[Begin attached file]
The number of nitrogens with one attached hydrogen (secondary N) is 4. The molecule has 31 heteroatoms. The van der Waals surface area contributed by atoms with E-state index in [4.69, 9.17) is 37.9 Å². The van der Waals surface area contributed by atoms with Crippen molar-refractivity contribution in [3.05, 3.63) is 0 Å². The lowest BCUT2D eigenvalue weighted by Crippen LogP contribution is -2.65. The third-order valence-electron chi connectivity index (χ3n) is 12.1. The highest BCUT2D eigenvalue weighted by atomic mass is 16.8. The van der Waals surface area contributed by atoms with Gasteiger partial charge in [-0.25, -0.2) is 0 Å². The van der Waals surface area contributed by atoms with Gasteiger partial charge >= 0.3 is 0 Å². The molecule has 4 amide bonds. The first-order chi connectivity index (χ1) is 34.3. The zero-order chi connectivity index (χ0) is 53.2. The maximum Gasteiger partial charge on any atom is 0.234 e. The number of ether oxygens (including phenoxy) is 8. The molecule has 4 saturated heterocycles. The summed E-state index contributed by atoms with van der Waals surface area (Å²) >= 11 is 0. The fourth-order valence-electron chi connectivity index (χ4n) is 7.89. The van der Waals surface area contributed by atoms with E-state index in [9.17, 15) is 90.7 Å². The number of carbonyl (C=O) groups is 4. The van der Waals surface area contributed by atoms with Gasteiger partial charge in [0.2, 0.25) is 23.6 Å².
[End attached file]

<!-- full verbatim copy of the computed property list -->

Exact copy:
The number of nitrogens with one attached hydrogen (secondary N) is 4. The molecule has 31 heteroatoms. The van der Waals surface area contributed by atoms with E-state index in [4.69, 9.17) is 37.9 Å². The van der Waals surface area contributed by atoms with Crippen molar-refractivity contribution in [3.05, 3.63) is 0 Å². The lowest BCUT2D eigenvalue weighted by Crippen LogP contribution is -2.65. The third-order valence-electron chi connectivity index (χ3n) is 12.1. The highest BCUT2D eigenvalue weighted by atomic mass is 16.8. The van der Waals surface area contributed by atoms with Gasteiger partial charge in [-0.25, -0.2) is 0 Å². The van der Waals surface area contributed by atoms with Gasteiger partial charge >= 0.3 is 0 Å². The molecule has 4 amide bonds. The first-order chi connectivity index (χ1) is 34.3. The zero-order chi connectivity index (χ0) is 53.2. The maximum Gasteiger partial charge on any atom is 0.234 e. The number of ether oxygens (including phenoxy) is 8. The molecule has 4 saturated heterocycles. The summed E-state index contributed by atoms with van der Waals surface area (Å²) >= 11 is 0. The fourth-order valence-electron chi connectivity index (χ4n) is 7.89. The van der Waals surface area contributed by atoms with E-state index in [9.17, 15) is 90.7 Å². The number of carbonyl (C=O) groups is 4. The van der Waals surface area contributed by atoms with Gasteiger partial charge in [0.2, 0.25) is 23.6 Å².